Occasionally, they fly so close overhead I can see the red skin of their featherless heads. Ornithologists say their baldness allows them to jam their heads into the carcasses of carrion and slide back out without the mess and potential infections of head feathers.  They also have some of the most corrosive stomach acids of any bird on earth and they need it, as they eat the rotting flesh of dead animals as a primary food source. They have developed their digestive system into a defense mechanism, being able to projectile-vomit the contents of their stomachs several feet.  The stench and acid burn are highly effective against predators.

We are ungrateful to these garbage collectors of Nature, who clean up the carcasses of the dead, and we do not appreciate the beauty and skill of their flight prowess.  They provide hours upon hour of entertainment and meditation to those of us who bother to stop, look up, and appreciate their beauty gliding silently overhead. I know of no other bird who can match them for grace, elegance, and even spiritual renewal.  If beauty will save us, they are part of the saving. So let us crown the sky gliders with their new name, and bury the names of vulture and buzzard forever.

My Dad and the Television Age

We were the first family on the block to own a tv set.  Pop was uninterested in spending money to buy one until he heard that baseball games were broadcast on tv, so he bought one that weekend.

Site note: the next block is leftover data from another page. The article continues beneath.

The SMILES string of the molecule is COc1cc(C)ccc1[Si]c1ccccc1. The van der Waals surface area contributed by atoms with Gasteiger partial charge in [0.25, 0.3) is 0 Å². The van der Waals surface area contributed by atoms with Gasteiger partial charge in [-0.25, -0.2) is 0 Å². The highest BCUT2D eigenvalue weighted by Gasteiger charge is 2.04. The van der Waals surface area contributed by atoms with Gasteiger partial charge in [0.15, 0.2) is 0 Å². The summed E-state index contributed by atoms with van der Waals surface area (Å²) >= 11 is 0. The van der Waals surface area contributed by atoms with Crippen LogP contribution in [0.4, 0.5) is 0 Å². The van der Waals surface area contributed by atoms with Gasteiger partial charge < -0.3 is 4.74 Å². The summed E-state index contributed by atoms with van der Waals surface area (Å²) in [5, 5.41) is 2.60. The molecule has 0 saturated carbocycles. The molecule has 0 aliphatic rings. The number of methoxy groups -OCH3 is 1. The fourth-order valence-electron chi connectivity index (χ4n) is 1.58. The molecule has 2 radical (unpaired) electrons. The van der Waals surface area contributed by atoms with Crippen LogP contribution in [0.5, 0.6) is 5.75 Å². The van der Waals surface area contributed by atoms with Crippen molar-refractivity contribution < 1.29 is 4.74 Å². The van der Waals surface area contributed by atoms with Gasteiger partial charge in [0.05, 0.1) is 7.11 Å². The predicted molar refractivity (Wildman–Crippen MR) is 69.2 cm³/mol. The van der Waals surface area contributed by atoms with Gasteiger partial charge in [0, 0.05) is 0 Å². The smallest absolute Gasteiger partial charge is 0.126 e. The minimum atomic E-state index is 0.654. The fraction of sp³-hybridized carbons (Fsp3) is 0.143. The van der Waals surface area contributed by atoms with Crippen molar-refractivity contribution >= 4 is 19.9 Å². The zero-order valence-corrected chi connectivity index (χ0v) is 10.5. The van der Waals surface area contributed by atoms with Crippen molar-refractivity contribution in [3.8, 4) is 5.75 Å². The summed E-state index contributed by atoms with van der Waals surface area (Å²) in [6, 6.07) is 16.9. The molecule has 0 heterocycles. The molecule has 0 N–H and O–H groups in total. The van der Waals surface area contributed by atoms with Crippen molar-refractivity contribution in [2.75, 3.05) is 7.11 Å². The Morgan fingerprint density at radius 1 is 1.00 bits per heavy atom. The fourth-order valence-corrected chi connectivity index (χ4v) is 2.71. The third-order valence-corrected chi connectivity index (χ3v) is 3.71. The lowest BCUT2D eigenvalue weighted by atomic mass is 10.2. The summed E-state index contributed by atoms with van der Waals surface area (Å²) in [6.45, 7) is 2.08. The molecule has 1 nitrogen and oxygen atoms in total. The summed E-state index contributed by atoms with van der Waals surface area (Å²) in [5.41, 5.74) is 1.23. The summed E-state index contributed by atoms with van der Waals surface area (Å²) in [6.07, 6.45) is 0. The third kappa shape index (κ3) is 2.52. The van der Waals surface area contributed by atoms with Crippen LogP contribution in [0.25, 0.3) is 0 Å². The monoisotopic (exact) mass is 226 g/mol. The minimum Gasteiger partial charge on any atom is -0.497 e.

It was the size of a family van and had a screen no bigger than the window of a microwave, but it was high-tech for its day.  When Pop turned it on, I swore I could see the lights dim in the house.

It took a good five minutes to warm up, it hummed like it had a motor idling inside somewhere, and when the picture finally appeared, it was a grainy black and white.  But there it was: a live baseball game from St. Louis, or Chicago, or New York.  Amazing – the Television Age had arrived at the McGrane household.

Games became a neighborhood event.  Several of the men on the block came over to watch the game, and they often brought a six-pack of beer to contribute to the gathering.  They knew the soft spot in Pop’s heart – a cold beer.  I remember men crowding into the front room of the small house on Garesche’ Avenue – all of them smelling of beer, cigarettes, and sweat – chatting about the game or complaining about the pitching, the calls, or whatever.  When the game was over and the beer ran out, it was time to go and everyone walked home.